GpmiR156a and a novel miRNA co.47071 regulate GpRAV-like during aerial stem-to-rhizome transition

In addition to GpSPL6 and GpSPL13A, GpmiR156a also targeted GpRAV-like gene, together with a novel miRNA Co.47071 (Fig. 5). All members of the RAV subfamily contain both AP2/ERF and B3 DNA-binding domains and belong to the AP2/ERF family. RAV genes encode transcriptional regulators with various functions in plant developmental and physiological processes [72]. In tobacco, overexpression of a Glycine max RAV gene retarded plant growth and reduced root elongation [73]. In Arabidopsis and soybean, GmRAV1 overexpression induced dwarfism, whereas loss-of-function mutant plants had an opposite phenotype [74]. GmRAV1 promotes root and shoot regeneration by enhancing the expression of cyclins and cyclin-dependent protein kinases to promote cell division [75]. These findings indicate that RAV inhibits plant growth probably by inhibiting cell expansion rather than cell division. Our findings suggest that the downregulation of GpRAV-like through co-repression by GpmiR156a and miRNA Co.47071 promotes stem-to-rhizome transition in G. pentaphyllum, probably by promoting cell expansion.


Our integrated transcriptome and miRNA analysis revealed a comprehensive molecular network regulating the transition of aerial stem to rhizome in G. pentaphyllum. In total, 5428 DEGs were identified, and DEGs associated with gravitropism, cell wall biosynthesis, photoperiod pathway, hormone signaling, and carbohydrate metabolism might largely contribute to aerial stem-to-rhizome transition in this species. Seven DEMs, including four known and three novel miRNAs, were identified. For six DEMs, we were able to predicts targets, which displayed significantly opposite expression trends. The regulatory modules GpmiR166b-GpECH2, GpmiR166e-GpSGT-like, GpmiR156a-GpSPL13A/GpSPL6, and GpmiR156a/Co.47071-GpRAV-like likely play important roles in aerial stem-to-rhizome transition. The qRT-PCR results supported the reliability of sequencing data. These results will help elucidate the molecular mechanisms underlying aerial stem-to-rhizome transition in G. pentaphyllum and broaden our understanding of developmental phase transitions in plants.


Plant materials

G. pentaphyllum plants grew in the field under normal farming conditions in Jishou, Hunan province, China. As shown in Fig. 1, aboveground moderately swelling stem, underground newly formed rhizome, and aerial stem as a control were collected from G. pentaphyllum plants when subapical regions of some aerial stems swelled and then grew down into the soil to form rhizomes in late autumn 2018. Aerial stem, aboveground moderately swelling stem, and underground newly formed rhizome were named stage 1, stage 2, and stage 3 of aerial stem-to-rhizome transition, respectively. Part of the samples were immediately frozen in liquid nitrogen and stored at − 80 °C for transcriptome and small RNA-Seq analysis, and the remaining samples were used to investigate histological traits.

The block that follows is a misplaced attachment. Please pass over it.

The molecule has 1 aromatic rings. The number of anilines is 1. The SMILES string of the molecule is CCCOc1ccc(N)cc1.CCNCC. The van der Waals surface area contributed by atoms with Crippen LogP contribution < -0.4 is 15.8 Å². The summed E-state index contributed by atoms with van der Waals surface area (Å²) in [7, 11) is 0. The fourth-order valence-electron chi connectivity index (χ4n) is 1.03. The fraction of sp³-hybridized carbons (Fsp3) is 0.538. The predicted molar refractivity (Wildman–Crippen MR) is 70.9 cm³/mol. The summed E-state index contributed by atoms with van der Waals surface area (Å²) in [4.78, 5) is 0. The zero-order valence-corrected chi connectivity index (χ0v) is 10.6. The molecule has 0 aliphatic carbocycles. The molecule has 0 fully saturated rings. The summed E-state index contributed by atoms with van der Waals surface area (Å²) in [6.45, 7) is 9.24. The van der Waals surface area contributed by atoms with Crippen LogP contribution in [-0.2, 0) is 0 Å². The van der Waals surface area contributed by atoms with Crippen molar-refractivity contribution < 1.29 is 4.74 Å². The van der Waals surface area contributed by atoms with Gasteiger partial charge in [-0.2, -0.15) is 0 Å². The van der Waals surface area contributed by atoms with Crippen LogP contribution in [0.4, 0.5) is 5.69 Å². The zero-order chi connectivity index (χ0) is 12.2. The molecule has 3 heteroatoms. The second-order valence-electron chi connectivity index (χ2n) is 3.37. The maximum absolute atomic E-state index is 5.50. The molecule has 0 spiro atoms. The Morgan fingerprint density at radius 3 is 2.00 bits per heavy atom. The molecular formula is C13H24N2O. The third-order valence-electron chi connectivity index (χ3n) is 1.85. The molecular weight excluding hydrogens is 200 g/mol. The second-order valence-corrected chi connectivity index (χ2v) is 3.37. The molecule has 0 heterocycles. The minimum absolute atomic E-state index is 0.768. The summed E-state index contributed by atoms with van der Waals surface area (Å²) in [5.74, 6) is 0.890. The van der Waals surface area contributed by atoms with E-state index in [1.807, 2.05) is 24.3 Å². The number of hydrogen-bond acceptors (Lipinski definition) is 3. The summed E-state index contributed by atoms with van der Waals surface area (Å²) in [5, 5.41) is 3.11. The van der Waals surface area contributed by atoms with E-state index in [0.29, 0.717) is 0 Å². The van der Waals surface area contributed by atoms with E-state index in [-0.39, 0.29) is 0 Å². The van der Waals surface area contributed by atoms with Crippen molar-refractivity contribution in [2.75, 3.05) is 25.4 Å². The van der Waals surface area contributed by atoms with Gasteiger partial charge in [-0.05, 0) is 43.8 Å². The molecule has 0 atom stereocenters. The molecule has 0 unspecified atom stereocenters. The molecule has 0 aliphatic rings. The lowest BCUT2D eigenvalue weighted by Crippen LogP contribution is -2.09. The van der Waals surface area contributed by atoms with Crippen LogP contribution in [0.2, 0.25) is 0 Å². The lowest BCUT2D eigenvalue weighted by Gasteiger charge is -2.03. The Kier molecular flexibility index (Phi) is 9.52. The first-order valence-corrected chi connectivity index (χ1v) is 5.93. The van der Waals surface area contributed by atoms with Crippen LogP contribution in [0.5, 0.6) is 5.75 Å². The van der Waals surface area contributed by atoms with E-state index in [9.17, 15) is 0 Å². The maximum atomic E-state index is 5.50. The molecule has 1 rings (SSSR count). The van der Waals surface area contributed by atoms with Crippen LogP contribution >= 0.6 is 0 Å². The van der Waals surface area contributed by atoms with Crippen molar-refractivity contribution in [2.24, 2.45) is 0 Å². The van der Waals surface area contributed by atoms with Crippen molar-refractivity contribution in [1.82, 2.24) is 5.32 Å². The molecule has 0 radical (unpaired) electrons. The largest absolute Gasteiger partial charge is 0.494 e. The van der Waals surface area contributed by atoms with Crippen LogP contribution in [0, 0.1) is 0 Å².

Histological analysis

To investigate histological traits of the three stages of G. pentaphyllum stem-to-rhizome transition, the samples were cut into small pieces of approximately 0.5 cm in length and fixed in formalin:acetic acid:70% ethanol solution (5:5:90, v/v/v). The fixed samples were dehydrated in a graded ethanol series and then embedded in paraffin. Sections of 8 μm thickness were cut using a microtome (Leica RM2245; Leica, Nussloch, Germany). Sections were stained with safranin O-fast green and periodic acid-Schiff reagent, respectively, and then observed under a light microscope (Leica DM6000B).

RNA extraction

Total RNA was extracted from the samples using the easy-spin Plant RNA Kit (Aidlab Biotech, Beijing, China) following the manufacturer’s instructions. Only RNA samples having an 260/280 ratio of 1.8–2.1, an 260/230 ratio of 2.0–2.5, and an RNA integrity number of 8.0 or higher were used for transcriptome and small RNA-Seq. For each transition stage, three biological replicates were prepared.

Transcriptome sequencing and analysis

cDNA libraries were prepared from 1 μg RNA per sample using a NEBNext® Ultra™ RNA Library Prep Kit for Illumina® (NEB, USA) according to the manufacturer’s recommendations. Nine transcriptome libraries from the above-mentioned three developmental stages were sequenced on an Illumina HiSeq X Ten platform (Biomarker technologies, Beijing, China), generating 150-bp paired-end reads. To obtain high-quality cleaned reads, reads containing adapter and poly-N as well as low-quality reads were removed. The cleaned reads were de-novo assembled into transcripts, which were assembled into unigenes, using Trinity v2.5.1 (run parameters: ‘--seqType fq --bflyHeapSpaceMax 20G --min_contig_length 200 --bflyGCThreads 5 --no_run_butterfly --no_run_quantifygraph) [76]. The completeness of transcriptome assembly was assessed by using BUSCO v.3.0.2 (run parameters: -m tran -c 4 -f [77] . The read count for each gene was obtained by mapping the cleaned reads to the assembled transcriptome using RSEM v1.2.19 with default parameters [78].